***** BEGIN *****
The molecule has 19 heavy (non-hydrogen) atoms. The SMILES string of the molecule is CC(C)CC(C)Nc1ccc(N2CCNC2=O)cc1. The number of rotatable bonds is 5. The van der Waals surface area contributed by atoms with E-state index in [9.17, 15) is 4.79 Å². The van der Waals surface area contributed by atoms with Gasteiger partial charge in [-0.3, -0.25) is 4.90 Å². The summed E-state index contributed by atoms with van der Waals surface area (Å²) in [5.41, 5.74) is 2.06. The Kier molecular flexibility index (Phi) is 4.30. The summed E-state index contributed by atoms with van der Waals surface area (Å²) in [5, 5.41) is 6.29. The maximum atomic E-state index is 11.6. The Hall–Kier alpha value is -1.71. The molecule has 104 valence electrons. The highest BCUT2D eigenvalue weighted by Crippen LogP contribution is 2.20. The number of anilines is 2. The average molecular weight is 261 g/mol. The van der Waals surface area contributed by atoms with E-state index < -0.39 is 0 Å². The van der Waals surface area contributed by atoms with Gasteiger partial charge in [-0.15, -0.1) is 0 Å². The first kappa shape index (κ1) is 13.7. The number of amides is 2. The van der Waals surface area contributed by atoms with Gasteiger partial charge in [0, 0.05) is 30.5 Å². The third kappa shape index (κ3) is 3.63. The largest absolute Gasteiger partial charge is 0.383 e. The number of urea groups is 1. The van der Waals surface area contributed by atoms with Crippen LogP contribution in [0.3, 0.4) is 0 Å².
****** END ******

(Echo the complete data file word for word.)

The molecule has 19 heavy (non-hydrogen) atoms. The SMILES string of the molecule is CC(C)CC(C)Nc1ccc(N2CCNC2=O)cc1. The number of rotatable bonds is 5. The van der Waals surface area contributed by atoms with E-state index in [9.17, 15) is 4.79 Å². The van der Waals surface area contributed by atoms with Gasteiger partial charge in [-0.3, -0.25) is 4.90 Å². The summed E-state index contributed by atoms with van der Waals surface area (Å²) in [5.41, 5.74) is 2.06. The Kier molecular flexibility index (Phi) is 4.30. The summed E-state index contributed by atoms with van der Waals surface area (Å²) in [5, 5.41) is 6.29. The maximum atomic E-state index is 11.6. The Hall–Kier alpha value is -1.71. The molecule has 104 valence electrons. The highest BCUT2D eigenvalue weighted by Crippen LogP contribution is 2.20. The number of anilines is 2. The average molecular weight is 261 g/mol. The van der Waals surface area contributed by atoms with E-state index < -0.39 is 0 Å². The van der Waals surface area contributed by atoms with Gasteiger partial charge in [-0.15, -0.1) is 0 Å². The first kappa shape index (κ1) is 13.7. The number of amides is 2. The van der Waals surface area contributed by atoms with Gasteiger partial charge in [0, 0.05) is 30.5 Å². The third kappa shape index (κ3) is 3.63. The largest absolute Gasteiger partial charge is 0.383 e. The number of urea groups is 1. The van der Waals surface area contributed by atoms with Crippen LogP contribution in [0.3, 0.4) is 0 Å².